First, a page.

Monday, February 29, 2016

Leap Day, 2016

I won't have the opportunity to post on this day (February 29th) for another four years so I thought I should take advantage of it now by looking at some of the customs, traditions and superstitions that are associated with it.

According to an old Irish legend, St. Brigid struck a deal with St. Patrick to allow women to propose to men – and not just the other way around – every four years on February 29th.  This is believed to have been introduced to balance the traditional roles of men and women in the same way that Leap Day balances the calendar.

A man was expected to pay a penalty, such as a gown or money, if he refused a marriage proposal from a woman on Leap Day. In many European countries, the tradition dictates that any man who refuses a woman's proposal on February 29th has to buy her twelve pairs of gloves. The intention is that the woman can wear the gloves to hide the embarrassment of not having an engagement ring. During the middle ages there were even laws governing this tradition.

In Scotland, it used to be considered unlucky for someone to be born on Leap Day. Greeks consider it unlucky for couples to marry any time during a leap year, and especially on Leap Day. In Russia, it is believed a leap year is likely to bring more freak weather conditions and a greater risk of death all around.

How or why some of these beliefs and traditions ever started is lost to obscurity but it was fun looking into some of them on this Leap Day, 2016.

Sunday, February 14, 2016

Artwork Adventures

I thought that it was about time for me to share with you, my loyal blog readers, some of my recent artwork.  The jewellry making supplies have been set aside for now, the knitting needles lay unused in a drawer, and the inkle loom has been idol.

My art form of choice recently has been artist trading cards. I found a new group that strictly trades these little works of art. No random discussion, no confrontation, just trading. And it is a very active group, so I have a binder almost full of artwork from around the globe.

I've been experimenting with a variety of different techniques, styles and materials with varying levels of success. Even the not-so-successful efforts have taught me some important lessons, so it's all good. Here I go with a sample gallery of my recent work, along with simple explanations of the process.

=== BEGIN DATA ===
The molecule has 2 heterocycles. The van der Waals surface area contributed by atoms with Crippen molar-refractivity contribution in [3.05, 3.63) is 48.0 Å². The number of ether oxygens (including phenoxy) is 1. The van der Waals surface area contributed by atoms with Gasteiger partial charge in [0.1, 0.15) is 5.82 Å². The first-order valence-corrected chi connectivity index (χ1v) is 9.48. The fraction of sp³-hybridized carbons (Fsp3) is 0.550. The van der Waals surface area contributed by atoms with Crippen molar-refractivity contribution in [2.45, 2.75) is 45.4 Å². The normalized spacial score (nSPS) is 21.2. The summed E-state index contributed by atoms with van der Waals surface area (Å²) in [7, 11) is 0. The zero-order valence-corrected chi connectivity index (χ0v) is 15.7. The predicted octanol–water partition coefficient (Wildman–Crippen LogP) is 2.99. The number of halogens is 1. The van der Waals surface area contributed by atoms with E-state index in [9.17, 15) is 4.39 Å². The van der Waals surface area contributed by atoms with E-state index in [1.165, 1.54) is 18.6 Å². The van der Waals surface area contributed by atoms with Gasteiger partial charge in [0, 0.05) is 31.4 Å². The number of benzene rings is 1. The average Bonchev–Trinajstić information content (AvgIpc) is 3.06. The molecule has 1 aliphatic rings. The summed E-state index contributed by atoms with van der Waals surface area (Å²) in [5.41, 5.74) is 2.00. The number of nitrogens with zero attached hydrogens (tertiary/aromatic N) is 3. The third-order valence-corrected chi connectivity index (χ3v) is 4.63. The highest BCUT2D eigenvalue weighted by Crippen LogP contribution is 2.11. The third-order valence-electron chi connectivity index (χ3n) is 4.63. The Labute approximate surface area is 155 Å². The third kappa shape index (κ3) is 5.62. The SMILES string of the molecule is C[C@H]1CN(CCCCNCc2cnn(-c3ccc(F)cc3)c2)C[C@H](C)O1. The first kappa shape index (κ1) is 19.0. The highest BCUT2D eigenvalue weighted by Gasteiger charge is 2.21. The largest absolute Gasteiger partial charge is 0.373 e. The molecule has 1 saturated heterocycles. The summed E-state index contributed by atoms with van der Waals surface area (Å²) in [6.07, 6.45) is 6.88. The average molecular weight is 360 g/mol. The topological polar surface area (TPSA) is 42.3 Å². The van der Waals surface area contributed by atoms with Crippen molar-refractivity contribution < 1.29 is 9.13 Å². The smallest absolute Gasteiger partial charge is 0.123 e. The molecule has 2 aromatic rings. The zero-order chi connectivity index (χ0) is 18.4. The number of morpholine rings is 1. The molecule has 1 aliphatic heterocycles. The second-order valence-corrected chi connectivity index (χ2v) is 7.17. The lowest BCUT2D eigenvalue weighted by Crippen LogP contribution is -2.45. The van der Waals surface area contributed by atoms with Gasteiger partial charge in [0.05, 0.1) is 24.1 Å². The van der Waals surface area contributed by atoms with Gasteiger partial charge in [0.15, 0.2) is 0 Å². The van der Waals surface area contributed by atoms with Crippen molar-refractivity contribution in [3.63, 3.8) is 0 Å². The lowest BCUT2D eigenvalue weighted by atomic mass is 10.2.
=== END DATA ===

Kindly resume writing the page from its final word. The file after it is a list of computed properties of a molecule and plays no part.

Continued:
I did a series of these owls for the trading group. The backgrounds are made with hexagons punched from security envelopes, the kind that you get cheques in. The accounting department at work has been saving me all the incoming envelopes and not only have I acquired a lot of used postage stamps, I've utilized some of the interesting patterned paper too.

Vintage photos seem to be quite popular with the artists making cards, so I have taken advantage of some of the old family photos that I have been scanning for my ongoing genealogy project. I simply reduce them in size and print them off for use in my creations.

Acrylic craft paint from the dollar store has been one of my favourite mediums for creating interesting backgrounds. I apply it with brushes, sponges or spray bottles and have used various stencils and tools to create one of a kind backdrops for my cards. Google has been my friend when looking for quotes and sayings to add to my cards.

I have collected a number of paper punches of various sizes and shapes and often use the punched out shapes to embellish my cards. I've printed images, such as this little monster, and fussy cut them to apply to my ATCs. I try to pick images that are not too detailed, they can be a pain in the neck to cut out.

And speaking of used postage stamps, they too have been utilized for my artistic endeavours. My postage stamp mandalas have proven to be quite popular with the trading group.

I have a variety of patterned scrapbook papers that I cut or rip, along with old book pages and magazines that I've used to create unique backgrounds for my work. This one pictured above was done on a piece of 8.5" X 11" card stock, then cut down into ATC size pieces (2.5" X 3") and embellished like the one below.